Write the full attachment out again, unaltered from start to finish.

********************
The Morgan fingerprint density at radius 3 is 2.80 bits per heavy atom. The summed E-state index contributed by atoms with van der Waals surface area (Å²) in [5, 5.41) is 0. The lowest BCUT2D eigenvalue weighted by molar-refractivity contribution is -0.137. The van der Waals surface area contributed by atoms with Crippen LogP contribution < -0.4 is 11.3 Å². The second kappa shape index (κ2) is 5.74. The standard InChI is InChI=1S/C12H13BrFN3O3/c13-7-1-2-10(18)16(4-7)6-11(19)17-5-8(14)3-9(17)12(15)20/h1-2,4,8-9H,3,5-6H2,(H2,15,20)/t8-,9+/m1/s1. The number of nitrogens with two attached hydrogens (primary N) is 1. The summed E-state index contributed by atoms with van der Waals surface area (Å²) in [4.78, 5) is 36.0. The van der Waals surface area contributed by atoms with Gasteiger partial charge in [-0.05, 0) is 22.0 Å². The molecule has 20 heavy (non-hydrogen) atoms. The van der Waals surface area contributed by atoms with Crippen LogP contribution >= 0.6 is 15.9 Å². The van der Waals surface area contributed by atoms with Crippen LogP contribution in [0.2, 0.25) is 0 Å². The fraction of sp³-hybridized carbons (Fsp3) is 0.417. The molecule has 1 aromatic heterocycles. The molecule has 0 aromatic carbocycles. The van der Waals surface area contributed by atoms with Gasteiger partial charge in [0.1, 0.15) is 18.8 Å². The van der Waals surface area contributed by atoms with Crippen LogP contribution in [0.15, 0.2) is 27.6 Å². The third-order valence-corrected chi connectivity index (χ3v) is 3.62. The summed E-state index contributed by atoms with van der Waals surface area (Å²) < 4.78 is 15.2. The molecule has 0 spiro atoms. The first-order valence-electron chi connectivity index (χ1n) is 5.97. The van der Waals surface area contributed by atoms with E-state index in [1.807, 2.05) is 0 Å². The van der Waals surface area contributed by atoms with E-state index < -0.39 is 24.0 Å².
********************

The Morgan fingerprint density at radius 3 is 2.80 bits per heavy atom. The summed E-state index contributed by atoms with van der Waals surface area (Å²) in [5, 5.41) is 0. The lowest BCUT2D eigenvalue weighted by molar-refractivity contribution is -0.137. The van der Waals surface area contributed by atoms with Crippen LogP contribution < -0.4 is 11.3 Å². The second kappa shape index (κ2) is 5.74. The standard InChI is InChI=1S/C12H13BrFN3O3/c13-7-1-2-10(18)16(4-7)6-11(19)17-5-8(14)3-9(17)12(15)20/h1-2,4,8-9H,3,5-6H2,(H2,15,20)/t8-,9+/m1/s1. The number of nitrogens with two attached hydrogens (primary N) is 1. The summed E-state index contributed by atoms with van der Waals surface area (Å²) in [4.78, 5) is 36.0. The van der Waals surface area contributed by atoms with Gasteiger partial charge in [-0.05, 0) is 22.0 Å². The molecule has 20 heavy (non-hydrogen) atoms. The van der Waals surface area contributed by atoms with Crippen LogP contribution >= 0.6 is 15.9 Å². The van der Waals surface area contributed by atoms with Crippen LogP contribution in [0.2, 0.25) is 0 Å². The fraction of sp³-hybridized carbons (Fsp3) is 0.417. The molecule has 1 aromatic heterocycles. The molecule has 0 aromatic carbocycles. The van der Waals surface area contributed by atoms with Gasteiger partial charge in [0.1, 0.15) is 18.8 Å². The van der Waals surface area contributed by atoms with Crippen LogP contribution in [0.15, 0.2) is 27.6 Å². The third-order valence-corrected chi connectivity index (χ3v) is 3.62. The summed E-state index contributed by atoms with van der Waals surface area (Å²) < 4.78 is 15.2. The molecule has 0 spiro atoms. The first-order valence-electron chi connectivity index (χ1n) is 5.97. The van der Waals surface area contributed by atoms with E-state index in [1.807, 2.05) is 0 Å². The van der Waals surface area contributed by atoms with E-state index < -0.39 is 24.0 Å².